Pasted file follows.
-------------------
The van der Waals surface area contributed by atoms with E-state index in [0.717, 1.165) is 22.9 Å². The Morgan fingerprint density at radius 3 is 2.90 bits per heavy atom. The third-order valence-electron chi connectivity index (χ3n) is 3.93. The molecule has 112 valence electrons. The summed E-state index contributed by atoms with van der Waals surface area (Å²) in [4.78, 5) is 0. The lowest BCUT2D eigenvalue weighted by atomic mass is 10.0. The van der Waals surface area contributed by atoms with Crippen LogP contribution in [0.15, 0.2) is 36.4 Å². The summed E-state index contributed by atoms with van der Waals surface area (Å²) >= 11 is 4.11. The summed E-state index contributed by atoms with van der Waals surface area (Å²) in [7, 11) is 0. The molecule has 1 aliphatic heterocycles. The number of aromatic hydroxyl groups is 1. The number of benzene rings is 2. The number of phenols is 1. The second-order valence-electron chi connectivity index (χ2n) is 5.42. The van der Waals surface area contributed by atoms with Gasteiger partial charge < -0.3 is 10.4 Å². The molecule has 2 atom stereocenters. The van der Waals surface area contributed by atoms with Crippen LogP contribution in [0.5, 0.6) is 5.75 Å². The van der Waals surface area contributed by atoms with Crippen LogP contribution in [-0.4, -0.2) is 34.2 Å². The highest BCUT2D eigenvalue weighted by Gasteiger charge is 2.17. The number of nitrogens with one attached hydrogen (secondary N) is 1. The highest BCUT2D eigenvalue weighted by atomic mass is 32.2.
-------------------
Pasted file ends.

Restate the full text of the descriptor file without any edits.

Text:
The van der Waals surface area contributed by atoms with E-state index in [0.717, 1.165) is 22.9 Å². The Morgan fingerprint density at radius 3 is 2.90 bits per heavy atom. The third-order valence-electron chi connectivity index (χ3n) is 3.93. The molecule has 112 valence electrons. The summed E-state index contributed by atoms with van der Waals surface area (Å²) in [4.78, 5) is 0. The lowest BCUT2D eigenvalue weighted by atomic mass is 10.0. The van der Waals surface area contributed by atoms with Crippen LogP contribution in [0.15, 0.2) is 36.4 Å². The summed E-state index contributed by atoms with van der Waals surface area (Å²) >= 11 is 4.11. The summed E-state index contributed by atoms with van der Waals surface area (Å²) in [7, 11) is 0. The molecule has 1 aliphatic heterocycles. The number of aromatic hydroxyl groups is 1. The number of benzene rings is 2. The number of phenols is 1. The second-order valence-electron chi connectivity index (χ2n) is 5.42. The van der Waals surface area contributed by atoms with Gasteiger partial charge < -0.3 is 10.4 Å². The molecule has 2 atom stereocenters. The van der Waals surface area contributed by atoms with Crippen LogP contribution in [0.5, 0.6) is 5.75 Å². The van der Waals surface area contributed by atoms with Crippen LogP contribution in [-0.4, -0.2) is 34.2 Å². The highest BCUT2D eigenvalue weighted by Gasteiger charge is 2.17. The number of nitrogens with one attached hydrogen (secondary N) is 1. The highest BCUT2D eigenvalue weighted by atomic mass is 32.2.